ZOE KAZAN ON HER NEW FILM 'THE MONSTER', HER THOUGHTS ON THE ELECTION, & WHERE SHE LIKES TO HANG OUT IN LA
Actress Zoe Kazan talks about her new film The Monster, the election, and where she loves to hangs out in LA.
Zoe Kazan certainly isn't afraid to speak her mind in all matters. The actress—who shot to fame in comedy films like It's Complicated, What If, and Ruby Sparks (which she wrote and acted in)—is now starring in The Monster, a dark horror movie unlike any other role she's done thus far.
Here, we have a candid conversation with Kazan about her new film, the books she recommends right now, and what she really thinks of the election outcome.
Let’s start with the GOP elephant in the room. What are your thoughts on the outcome of this election?
ZOE KAZAN: I’m heartbroken and I’m outraged and I’m frightened. I also understand for the first time how so many people of color in this country must feel. The fear, outrage, and heartbreak that I feel, they have been feeling for so many generations. I will be a broken record for justice from now on. I will raise my voice and I will not stop raising it. I will not stop speaking up and fighting for our rights until this man is no longer in office. I want to remind you that he does not believe in climate change, and that he wants to cancel our participation in the Paris Agreement. Climate change affects everyone. We will not have a planet to live on that is habitable if we keep going in this direction. Think again. Do the readings. If you have any money for the holidays, consider giving to the ACLU and Planned Parenthood instead of giving gifts this year. It will go further and mean more to the people you love.
As a response to this election, you’ve been recommending books on your Twitter, and also retweeting book suggestions, about writers who combat the darkness of their times. What are the top books that you recommend for our readers?
ZK: First of all, if you have children, the Philip Pullman books, His Dark Materials, are incredible books that deal with a totalitarian state and personal choice. I couldn’t recommend them more highly. I think it’s time that we all re-read Art Spiegelman’s Maus and Marjane Satrapi’s Persepolis. I think that this is a wonderful time, if you’ve not read it, to read Max Frisch’s play The Firebugs. He wrote it in response to Nazi Germany. It’s as present now as it was then. I think this is a good time to read Primo Levi’s Holocaust memoirs. He’s an incredible writer and what he has to say about the human soul is worth reading, even if you don’t think you can take the darkness of that material. I think this is a really good time to read black female writers of this country like Zora Neale Hurston and Tony Morrison. Homegoing, which came out this year, is a really good read about the history of black people in this country.
Switching gears a bit, your new movie The Monster, just came out. What drew you to this film and particularly to this character?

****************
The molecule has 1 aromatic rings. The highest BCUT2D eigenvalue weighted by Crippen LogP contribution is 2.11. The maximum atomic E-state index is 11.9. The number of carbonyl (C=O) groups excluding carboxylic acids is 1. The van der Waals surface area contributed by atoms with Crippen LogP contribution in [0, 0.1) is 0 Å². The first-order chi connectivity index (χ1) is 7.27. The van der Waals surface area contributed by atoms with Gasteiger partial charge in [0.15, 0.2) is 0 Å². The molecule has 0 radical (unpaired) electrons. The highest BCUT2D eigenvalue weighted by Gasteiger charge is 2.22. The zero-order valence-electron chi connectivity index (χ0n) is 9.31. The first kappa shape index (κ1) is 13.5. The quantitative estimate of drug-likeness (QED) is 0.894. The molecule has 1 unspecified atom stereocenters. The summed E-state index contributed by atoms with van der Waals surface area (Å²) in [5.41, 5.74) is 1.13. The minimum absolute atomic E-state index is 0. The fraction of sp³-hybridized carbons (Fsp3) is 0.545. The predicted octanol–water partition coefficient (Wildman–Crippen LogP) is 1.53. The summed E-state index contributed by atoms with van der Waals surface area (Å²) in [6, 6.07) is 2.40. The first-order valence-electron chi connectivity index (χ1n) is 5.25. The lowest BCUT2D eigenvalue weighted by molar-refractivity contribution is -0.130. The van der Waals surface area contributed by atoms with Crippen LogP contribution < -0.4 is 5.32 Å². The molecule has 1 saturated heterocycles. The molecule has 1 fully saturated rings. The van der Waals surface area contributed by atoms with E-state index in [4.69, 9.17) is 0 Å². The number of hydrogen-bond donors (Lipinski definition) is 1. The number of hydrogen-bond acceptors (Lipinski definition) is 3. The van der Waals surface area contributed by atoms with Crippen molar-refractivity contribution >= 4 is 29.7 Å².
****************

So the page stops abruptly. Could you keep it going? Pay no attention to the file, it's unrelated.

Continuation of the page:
ZK: Most scripts that I read are about a woman’s relationship to a man, and I was thrilled to read something that is about a relationship between women—this one is a mother-daughter relationship and I play the mother. I thought that the writing was incredibly good, and I found the character of Kathy to be very interesting and unlike anything I had played before. Ella Ballentine is extraordinarily talented and brave, and I think that she was challenged by this film in a way that she was capable of rising to. I felt her to be a true partner to me in making it.
You’ve penned screenplays and stage scripts. What’s your writing process and how do you get inspired?
ZK: I’ve written my whole life. From the time I was very little, I was really motivated by a desire to tell stories, which I think I do as well as I do being an actor. My friend Vincent D’Onofrio said that we are storytellers first and foremost. Acting and theater and writing all come from the same place. At the very beginning of our language, sitting around a fire and speaking our voices into the darkness to keep each other company and knowing that someone else is there. So for me, every time I sit down to write, I feel like I am speaking into that darkness—even if I’m writing about something that I’ll never share with anyone. I think writing in that way is incredibly important. For me, it always starts with an image. I get an image in my mind and I ruminate on it, and let it grow inside me. Everything I’ve written has sort of spun off from one little seed, and investigating my own imagination is how I make my work.
What are your favorite spots in Los Angeles?
ZK: I grew up in LA and my family is there, so usually when I go back to Los Angeles I’m eating at home because my parents are very good cooks and they love to feed me. There’s a place called La Fiesta Brava. I grew up on the cusp of Venice, and La Fiesta Brava has been there forever. There’s another place called The Talpa, which is another Mexican restaurant, where my parents have been going since before I was born. I know the waitresses there and their families, and they were some of the first people I thought of when Trump was elected because they’ve made their lives here, put their children through college, and have been incredibly brave. A few of them were single mothers. I just hope for their sake that this country remains a place where it is good to be an immigrant and good to be Hispanic, and that we strive to protect each other.
'The Monster' is now in theaters and On Demand